Born in 1948 in the Displaced Persons camp of Bergen-Belsen in Germany, the son of two survivors of the Nazi death and concentration camps of Auschwitz and Bergen-Belsen, Menachem Z. Rosensaft is Adjunct Professor of law at Cornell Law School, Lecturer-in-Law at Columbia Law School, and General Counsel Emeritus of the World Jewish Congress. He is the author of Poems Born in Bergen-Belsen (Kelsay Books, 2021) and editor of God, Faith & Identity from the Ashes: Reflections of Children and Grandchildren of Holocaust Survivors (Jewish Lights Publishing, 2015). He delivered the keynote address at the commemoration for the Srebrenica genocide at the Srebrenica Memorial Center in Potočari on July 11, 2022 and July 11, 2023. On July 12, 2023, he was awarded an honorary doctorate by the University of Tuzla in Bosnia and Herzegovina for his “contribution to raising awareness of the genocide against Bosnians in Srebrenica and the Holocaust, through the fight against the denial of crimes and the falsification of historical facts, and for contributing to peace building and the development of a culture of remembrance.”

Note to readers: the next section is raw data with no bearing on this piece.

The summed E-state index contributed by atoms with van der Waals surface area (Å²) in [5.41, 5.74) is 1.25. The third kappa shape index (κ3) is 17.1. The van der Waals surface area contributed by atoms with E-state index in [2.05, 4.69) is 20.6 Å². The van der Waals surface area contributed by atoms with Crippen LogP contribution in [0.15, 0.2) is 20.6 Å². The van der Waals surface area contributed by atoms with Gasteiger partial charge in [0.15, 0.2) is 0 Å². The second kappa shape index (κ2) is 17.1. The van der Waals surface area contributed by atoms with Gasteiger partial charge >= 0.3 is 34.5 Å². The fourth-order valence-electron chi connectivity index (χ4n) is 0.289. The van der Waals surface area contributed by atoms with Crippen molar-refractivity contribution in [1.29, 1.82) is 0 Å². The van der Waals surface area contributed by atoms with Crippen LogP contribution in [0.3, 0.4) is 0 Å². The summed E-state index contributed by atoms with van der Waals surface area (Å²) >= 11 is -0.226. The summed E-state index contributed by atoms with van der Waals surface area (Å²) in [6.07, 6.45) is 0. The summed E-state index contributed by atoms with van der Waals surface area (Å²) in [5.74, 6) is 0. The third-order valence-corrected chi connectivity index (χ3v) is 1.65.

Velma Sarić is a researcher, journalist, peacebuilding expert, and human rights defender from Sarajevo, Bosnia and Herzegovina. Velma has around 20 years of work experience and is currently, the Founder and President of the Post-Conflict Research Center and Founder and Editor-in-Chief of Balkan Diskurs. Velma holds an MA Degree in Political Science from the University of Sarajevo. At the beginning of her career, she worked for five years as a researcher at the Institute for Research of Crimes against Humanity and International Law in Sarajevo, primarily focusing on investigating the crime of genocide and other mass atrocities. Velma is a journalist, trained at the BBC Reporting School. As a journalist at the Institute for War and Peace Reporting (IWPR) in London and The Hague, Velma spent eight years reporting on war crimes trials and investigating transitional justice processes in the former Yugoslavia. Additionally, she spent three years working as a court reporter at the Balkan Investigative Reporting Network and Association of Court Reporters in Bosnia and Herzegovina, covering court procedures at the local and national levels.